The University of Alaska could lay off more than 1,000 and cut dozens of programs, thanks to a dramatic slash in money it gets from the state – a 41% cut from a line-item veto by Alaska Gov. Mike Dunleavy.
University officials say the $130 million cut could prove disastrous for Alaska’s future, endangering local economies, school employees and rural programs for Alaska Native students. They have pleaded with the Legislature to override the veto but say they have little hope that will happen.
Higher education observers have been watching the fight in Alaska closely. To some, the budget cuts represent an attack on the value of college.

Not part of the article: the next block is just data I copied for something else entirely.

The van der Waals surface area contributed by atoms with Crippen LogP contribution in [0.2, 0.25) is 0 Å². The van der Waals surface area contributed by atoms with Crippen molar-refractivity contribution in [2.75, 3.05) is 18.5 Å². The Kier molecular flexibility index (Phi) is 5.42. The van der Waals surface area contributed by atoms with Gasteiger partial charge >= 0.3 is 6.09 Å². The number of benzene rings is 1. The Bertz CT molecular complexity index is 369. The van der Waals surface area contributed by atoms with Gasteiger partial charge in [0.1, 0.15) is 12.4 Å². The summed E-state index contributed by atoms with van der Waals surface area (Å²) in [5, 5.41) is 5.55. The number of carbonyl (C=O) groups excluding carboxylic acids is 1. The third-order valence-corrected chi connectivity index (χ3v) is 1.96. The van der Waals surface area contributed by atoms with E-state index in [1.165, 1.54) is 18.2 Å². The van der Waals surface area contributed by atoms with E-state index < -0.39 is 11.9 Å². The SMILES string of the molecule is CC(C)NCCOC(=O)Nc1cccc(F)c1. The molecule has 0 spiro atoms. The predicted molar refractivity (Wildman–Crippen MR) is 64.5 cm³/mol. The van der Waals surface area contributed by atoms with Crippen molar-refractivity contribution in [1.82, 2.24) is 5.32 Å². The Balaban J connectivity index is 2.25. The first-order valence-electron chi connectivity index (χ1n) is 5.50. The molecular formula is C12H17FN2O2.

On June 28, Dunleavy, a Republican, vetoed more than $400 million in items in Alaska’s budget, seeking to balance it. A third of the cuts came from higher education spending.
The Alaska Legislature met on Wednesday to vote on whether to override Dunleavy’s line-item vetoes. Only 38 lawmakers convened in Juneau, the state capital, not enough to reach the necessary 45 votes to stop the cuts. The Legislature has until Friday to take action and avert the cuts.